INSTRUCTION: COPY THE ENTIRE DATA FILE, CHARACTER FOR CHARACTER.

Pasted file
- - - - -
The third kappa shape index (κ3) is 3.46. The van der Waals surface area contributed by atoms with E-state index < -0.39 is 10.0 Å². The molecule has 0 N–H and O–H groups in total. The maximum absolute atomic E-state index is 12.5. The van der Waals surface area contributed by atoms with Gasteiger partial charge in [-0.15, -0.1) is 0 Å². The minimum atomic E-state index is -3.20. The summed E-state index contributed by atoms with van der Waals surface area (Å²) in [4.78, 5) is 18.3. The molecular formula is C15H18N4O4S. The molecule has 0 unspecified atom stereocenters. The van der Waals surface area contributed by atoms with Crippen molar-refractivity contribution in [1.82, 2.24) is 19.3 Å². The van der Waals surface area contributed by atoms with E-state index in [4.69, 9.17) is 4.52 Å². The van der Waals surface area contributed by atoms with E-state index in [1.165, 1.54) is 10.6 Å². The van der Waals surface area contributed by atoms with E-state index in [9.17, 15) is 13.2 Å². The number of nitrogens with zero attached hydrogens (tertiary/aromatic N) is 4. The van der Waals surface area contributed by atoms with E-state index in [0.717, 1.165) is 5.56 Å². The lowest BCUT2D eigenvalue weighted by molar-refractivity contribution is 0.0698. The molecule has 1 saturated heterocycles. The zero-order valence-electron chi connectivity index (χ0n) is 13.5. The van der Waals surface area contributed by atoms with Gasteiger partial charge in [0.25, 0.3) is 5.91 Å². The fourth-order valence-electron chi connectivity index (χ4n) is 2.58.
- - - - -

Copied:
The third kappa shape index (κ3) is 3.46. The van der Waals surface area contributed by atoms with E-state index < -0.39 is 10.0 Å². The molecule has 0 N–H and O–H groups in total. The maximum absolute atomic E-state index is 12.5. The van der Waals surface area contributed by atoms with Gasteiger partial charge in [-0.15, -0.1) is 0 Å². The minimum atomic E-state index is -3.20. The summed E-state index contributed by atoms with van der Waals surface area (Å²) in [4.78, 5) is 18.3. The molecular formula is C15H18N4O4S. The molecule has 0 unspecified atom stereocenters. The van der Waals surface area contributed by atoms with Crippen molar-refractivity contribution in [1.82, 2.24) is 19.3 Å². The van der Waals surface area contributed by atoms with E-state index in [4.69, 9.17) is 4.52 Å². The van der Waals surface area contributed by atoms with E-state index in [1.165, 1.54) is 10.6 Å². The van der Waals surface area contributed by atoms with E-state index in [9.17, 15) is 13.2 Å². The number of nitrogens with zero attached hydrogens (tertiary/aromatic N) is 4. The van der Waals surface area contributed by atoms with E-state index in [0.717, 1.165) is 5.56 Å². The lowest BCUT2D eigenvalue weighted by molar-refractivity contribution is 0.0698. The molecule has 1 saturated heterocycles. The zero-order valence-electron chi connectivity index (χ0n) is 13.5. The van der Waals surface area contributed by atoms with Gasteiger partial charge in [0.25, 0.3) is 5.91 Å². The fourth-order valence-electron chi connectivity index (χ4n) is 2.58.